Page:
Tokyo police arrested two men for alleged possession of NEM was stolen from Coincheck in 2018
Tokyo police arrested two men on Wednesday over allegations of possession of the NEM – cryptocurrencies that were stolen during an attack on the Japanese exchange Coincheck in 2018.
Coincheck is the biggest cryptocurrency hack in history
As most people know, a significant amount of NEM (XEM) tokens were hacked from the Japanese exchange Coincheck in 2018. Hackers stole over $ 534 million XEM in January 2018, with The trail is thought to lead to attackers based in Russia. That NEM is never recovered. However, it is traceable to a certain extent.
The Coincheck hack is considered to be one of the most significant theft in the history of cryptocurrency exchange theft. Tokyo police have allocated about 100 investigators to the case. Authorities are continuing to investigate the alleged other NEM buyers.
Stolen tokens have been reported in exchange for Bitcoin (BTC) or Litecoin (LTC) and distributed over 13,000 wallets. It is unclear whether hackers can withdraw cash completely, as many exchanges have stepped up their security and surveillance efforts ever since.
Investigators seem to have shifted their focus now as they target those who have purchased the token. Buying stolen goods to resell them for profit is called fencing and is considered a crime in most jurisdictions.
Advocates of privacy coins often believe that “transparent” coins such as Bitcoin or NEM lack fungibility, which could result in users unwittingly becoming “fencers” of stolen coins.
Tokyo police arrest two for taking possession of stolen NEM cryptocurrency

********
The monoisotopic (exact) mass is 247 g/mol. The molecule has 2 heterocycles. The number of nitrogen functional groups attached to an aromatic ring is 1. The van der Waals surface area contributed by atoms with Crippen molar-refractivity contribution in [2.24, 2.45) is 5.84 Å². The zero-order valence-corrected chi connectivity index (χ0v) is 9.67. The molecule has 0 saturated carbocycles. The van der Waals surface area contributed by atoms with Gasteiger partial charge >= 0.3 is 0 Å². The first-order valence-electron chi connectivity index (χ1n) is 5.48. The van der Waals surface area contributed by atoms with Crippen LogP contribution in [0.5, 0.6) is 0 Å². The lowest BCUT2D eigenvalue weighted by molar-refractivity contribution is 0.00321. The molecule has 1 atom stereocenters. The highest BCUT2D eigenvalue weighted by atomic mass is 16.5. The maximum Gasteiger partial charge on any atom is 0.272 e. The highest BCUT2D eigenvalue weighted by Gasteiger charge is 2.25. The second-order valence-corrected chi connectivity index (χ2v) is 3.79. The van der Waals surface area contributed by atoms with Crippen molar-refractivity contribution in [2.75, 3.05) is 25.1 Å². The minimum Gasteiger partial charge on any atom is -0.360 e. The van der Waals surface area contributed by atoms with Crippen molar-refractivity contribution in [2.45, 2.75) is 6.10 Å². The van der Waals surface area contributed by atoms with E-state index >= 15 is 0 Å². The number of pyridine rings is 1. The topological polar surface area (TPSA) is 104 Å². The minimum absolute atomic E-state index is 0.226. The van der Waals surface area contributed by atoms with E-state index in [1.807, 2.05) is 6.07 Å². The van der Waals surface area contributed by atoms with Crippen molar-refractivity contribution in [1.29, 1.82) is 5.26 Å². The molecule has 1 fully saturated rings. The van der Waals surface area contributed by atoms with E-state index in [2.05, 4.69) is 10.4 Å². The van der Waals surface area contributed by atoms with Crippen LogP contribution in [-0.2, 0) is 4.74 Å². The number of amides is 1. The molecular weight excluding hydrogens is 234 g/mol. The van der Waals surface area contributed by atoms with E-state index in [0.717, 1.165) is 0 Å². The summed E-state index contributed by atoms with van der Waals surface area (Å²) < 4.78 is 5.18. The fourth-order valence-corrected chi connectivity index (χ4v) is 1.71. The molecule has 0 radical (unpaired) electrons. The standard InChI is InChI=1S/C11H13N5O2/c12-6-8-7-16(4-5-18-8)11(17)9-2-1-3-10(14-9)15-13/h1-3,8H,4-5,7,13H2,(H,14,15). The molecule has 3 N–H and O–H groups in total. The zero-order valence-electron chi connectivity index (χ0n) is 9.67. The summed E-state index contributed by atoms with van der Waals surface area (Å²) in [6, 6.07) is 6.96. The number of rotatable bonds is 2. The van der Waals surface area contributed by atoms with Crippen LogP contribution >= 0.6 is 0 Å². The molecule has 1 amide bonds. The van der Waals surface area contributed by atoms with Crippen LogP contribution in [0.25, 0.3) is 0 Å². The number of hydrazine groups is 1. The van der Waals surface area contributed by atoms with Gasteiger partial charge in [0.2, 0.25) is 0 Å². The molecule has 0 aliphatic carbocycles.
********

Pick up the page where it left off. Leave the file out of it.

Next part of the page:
Recently, the Tokyo’s Metropolitan Police Department arrested a 30-year-old doctor from Hokkaido and a company executive at the age of 30 from Osaka Prefecture on suspicion of handling criminal cases and violating laws targeting organized crime.
According to sources, the two suspects knew that the cryptocurrency they purchased as part of a $ 58 billion NEM stolen from cryptocurrency exchange operator Coincheck Inc. on January 26, 2018. In the incident, nearly all NEM owned by Coincheck customers were fraudulently accessed and stolen.
MPD suspects that two people who traded other currencies like Bitcoin for NEM were stolen in February and March 2018.
The arrests were the first people involved in the Coincheck attack. MPD has set up a task force of about 100 investigators to investigate the case.
According to the Tokyo police’s cybercrime unit, two suspects have stolen the stolen NEM on a dark web site, a highly anonymous internet space commonly used to launder money and other crimes. The website states that it will exchange other cryptocurrencies for NEM at a discounted price.
Almost all of the NEM stolen in the Coincheck hack was exchanged for Bitcoin or Litecoin, then scattered among more than 13,000 cryptocurrency accounts. Some of the earned NEMs of the two suspects were transferred to an online cryptocurrency exchange.
The cybercriminal unit identified the suspects after asking the operator to exchange them. It conducted a spot search in November last year.
The unit is continuing to investigate others who may have purchased NEM from the site.
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